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Freedom of Religion
#1
The state of Indiana is catching some heat for it's newly enacted Freedom of Religion law.  Opponents say the law opens the door for discrimination against people whose lifestyles or ethnicities might not be in accordance with a given religious philosophy.  

What is the actual purpose of the law?  Is it redundant because of our religious freedom already established by the U.S. Constitution's first amendment?  Is religious freedom under assault?  
 

 
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#2
Can I demand that a catering company run by muslims prepare a pork dinner?

There have been several examples of businesses that have refused service (Weddings mostly) to gay couples. These businesses were fined and some just closed.

A recent example had a conservative activist attempt to purchase heterosexual friendly cakes (I don't know how he worded it?) at some gay owned bakeries and they refused to serve him.

Both sides need to get over it and avoid businesses that they don't want to associate with. If you're gay don't use a Christian bakery if it offends the business owners. If you're a Christian don't go to a business that discriminates against your beliefs.


 
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#3
Religion is used to trick, coerce,fool,beguile,or otherwise decieve the practioner so as to give advantage to those holding the collection plate.  If one truly believes in the teaching of the Nazerene they would do will remember what he said about praying public and churches not being made of stone or wood.  If these laws are being promoted by evengelical fundimentalist types you can bet your boots it is spuriously designed to cheat or screw some dis-enfrachised group over.  God told them to do it.  Or like Geraldine, the devil did.
 
Natural selection will never favor Evangelical misfits


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#4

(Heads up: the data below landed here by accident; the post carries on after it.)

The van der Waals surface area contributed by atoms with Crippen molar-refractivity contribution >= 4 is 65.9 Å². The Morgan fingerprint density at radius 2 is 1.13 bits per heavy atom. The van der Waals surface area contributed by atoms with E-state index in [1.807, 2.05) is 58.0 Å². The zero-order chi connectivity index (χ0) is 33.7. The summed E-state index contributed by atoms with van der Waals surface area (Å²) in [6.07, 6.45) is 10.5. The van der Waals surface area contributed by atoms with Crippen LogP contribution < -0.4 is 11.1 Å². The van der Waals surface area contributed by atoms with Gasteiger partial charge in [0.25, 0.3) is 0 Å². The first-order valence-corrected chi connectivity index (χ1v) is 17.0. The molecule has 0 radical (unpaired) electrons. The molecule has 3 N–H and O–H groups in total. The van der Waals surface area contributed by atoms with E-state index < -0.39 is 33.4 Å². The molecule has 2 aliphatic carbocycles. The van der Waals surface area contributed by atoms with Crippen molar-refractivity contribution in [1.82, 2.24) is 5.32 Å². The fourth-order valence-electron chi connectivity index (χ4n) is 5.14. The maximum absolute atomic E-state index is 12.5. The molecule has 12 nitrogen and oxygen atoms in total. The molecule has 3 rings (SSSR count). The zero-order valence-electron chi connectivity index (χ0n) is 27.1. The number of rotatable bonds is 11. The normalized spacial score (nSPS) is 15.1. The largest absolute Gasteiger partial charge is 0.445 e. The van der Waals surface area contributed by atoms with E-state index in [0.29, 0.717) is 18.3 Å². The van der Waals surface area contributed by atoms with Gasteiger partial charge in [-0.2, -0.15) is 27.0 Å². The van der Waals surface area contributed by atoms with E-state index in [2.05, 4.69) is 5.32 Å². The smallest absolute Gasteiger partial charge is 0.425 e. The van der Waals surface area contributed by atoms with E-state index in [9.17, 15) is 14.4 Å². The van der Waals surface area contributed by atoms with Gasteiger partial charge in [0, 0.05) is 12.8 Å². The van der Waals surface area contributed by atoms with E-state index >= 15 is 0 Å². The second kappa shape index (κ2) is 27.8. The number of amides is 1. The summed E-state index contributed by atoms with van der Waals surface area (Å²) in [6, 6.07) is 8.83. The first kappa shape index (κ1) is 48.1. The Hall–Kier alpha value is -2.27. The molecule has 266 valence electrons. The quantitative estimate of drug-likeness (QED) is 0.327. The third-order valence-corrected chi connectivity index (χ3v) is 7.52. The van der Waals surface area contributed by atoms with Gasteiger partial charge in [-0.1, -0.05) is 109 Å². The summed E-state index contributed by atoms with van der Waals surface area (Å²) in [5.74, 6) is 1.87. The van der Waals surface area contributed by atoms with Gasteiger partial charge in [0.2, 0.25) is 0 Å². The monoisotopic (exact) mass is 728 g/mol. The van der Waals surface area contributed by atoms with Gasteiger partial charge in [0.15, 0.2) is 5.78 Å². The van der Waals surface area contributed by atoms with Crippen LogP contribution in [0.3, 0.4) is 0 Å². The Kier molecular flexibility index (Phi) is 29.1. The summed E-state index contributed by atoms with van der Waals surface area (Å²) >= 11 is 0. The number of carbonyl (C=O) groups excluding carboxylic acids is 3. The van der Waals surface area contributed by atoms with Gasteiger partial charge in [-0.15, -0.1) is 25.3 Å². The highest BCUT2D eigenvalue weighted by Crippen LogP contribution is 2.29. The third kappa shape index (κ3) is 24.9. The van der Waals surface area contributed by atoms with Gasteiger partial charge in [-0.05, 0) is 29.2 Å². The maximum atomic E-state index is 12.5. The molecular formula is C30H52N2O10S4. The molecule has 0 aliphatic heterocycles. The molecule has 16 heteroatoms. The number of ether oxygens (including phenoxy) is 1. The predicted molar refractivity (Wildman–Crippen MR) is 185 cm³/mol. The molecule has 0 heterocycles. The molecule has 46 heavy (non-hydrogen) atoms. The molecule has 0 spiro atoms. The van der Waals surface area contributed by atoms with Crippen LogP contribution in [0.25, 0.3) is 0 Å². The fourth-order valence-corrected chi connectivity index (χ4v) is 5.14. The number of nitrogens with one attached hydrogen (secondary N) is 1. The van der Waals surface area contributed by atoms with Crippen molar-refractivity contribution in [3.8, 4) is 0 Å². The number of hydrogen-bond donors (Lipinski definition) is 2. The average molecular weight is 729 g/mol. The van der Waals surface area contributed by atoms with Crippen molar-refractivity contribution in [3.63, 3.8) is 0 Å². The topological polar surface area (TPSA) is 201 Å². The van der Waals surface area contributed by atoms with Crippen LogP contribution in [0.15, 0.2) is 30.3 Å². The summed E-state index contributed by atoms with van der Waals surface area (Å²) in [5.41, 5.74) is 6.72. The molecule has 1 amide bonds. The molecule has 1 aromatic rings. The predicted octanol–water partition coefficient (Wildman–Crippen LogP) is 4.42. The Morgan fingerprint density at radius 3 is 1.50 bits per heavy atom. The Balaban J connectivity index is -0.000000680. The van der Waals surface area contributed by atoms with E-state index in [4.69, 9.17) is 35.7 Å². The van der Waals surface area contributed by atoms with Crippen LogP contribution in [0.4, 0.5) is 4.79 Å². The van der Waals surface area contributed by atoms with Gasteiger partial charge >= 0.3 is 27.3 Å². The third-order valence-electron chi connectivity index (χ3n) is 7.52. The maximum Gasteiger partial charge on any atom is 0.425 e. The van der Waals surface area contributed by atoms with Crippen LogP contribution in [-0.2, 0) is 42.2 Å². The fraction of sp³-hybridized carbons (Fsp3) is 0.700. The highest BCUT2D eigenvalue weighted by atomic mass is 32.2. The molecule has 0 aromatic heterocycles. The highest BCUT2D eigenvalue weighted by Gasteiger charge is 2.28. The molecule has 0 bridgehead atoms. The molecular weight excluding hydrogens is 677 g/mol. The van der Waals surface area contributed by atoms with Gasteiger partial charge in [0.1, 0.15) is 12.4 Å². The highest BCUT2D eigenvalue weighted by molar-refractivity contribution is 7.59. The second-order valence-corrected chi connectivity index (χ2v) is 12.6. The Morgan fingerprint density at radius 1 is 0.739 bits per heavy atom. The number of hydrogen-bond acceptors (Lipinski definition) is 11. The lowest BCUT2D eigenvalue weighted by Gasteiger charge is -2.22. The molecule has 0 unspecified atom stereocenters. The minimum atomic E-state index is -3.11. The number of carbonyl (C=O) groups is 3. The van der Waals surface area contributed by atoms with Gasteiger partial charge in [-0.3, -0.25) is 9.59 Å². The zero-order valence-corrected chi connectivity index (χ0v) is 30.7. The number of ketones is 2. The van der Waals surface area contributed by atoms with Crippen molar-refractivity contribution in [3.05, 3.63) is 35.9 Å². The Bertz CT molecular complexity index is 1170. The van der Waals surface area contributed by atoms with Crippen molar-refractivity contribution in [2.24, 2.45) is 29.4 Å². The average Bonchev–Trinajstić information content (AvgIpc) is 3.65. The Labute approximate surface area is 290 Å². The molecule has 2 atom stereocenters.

No private business should be forced to serve anyone for any reason.  The turned away person can then let everyone know and that will end up costing the place business.  I know I practice that with No-Concealed Carry signs. 
 
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#5
(03-30-2015, 08:24 AM)'autie' Wrote: Religion is used to trick, coerce,fool,beguile,or otherwise decieve the practioner so as to give advantage to those holding the collection plate.  If one truly believes in the teaching of the Nazerene they would do will remember what he said about praying public and churches not being made of stone or wood.  If these laws are being promoted by evengelical fundimentalist types you can bet your boots it is spuriously designed to cheat or screw some dis-enfrachised group over.  God told them to do it.  Or like Geraldine, the devil did.
 

 
Or the opposite of that coin, the progressive (prog) religion will force itself upon you whether you want to go to their church or not. Pay your taxes so they can practice their form of benevolence in public assistance. I'll take Christian choice over prog coercion any day.




 
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#6
It is seemingly unnecessary due to the 1st amendment, and the obvious protections of religious freedom in that.

But, given other things, like the Civil Rights Act, there may be some grey areas and conflicts that haven't been sorted out yet.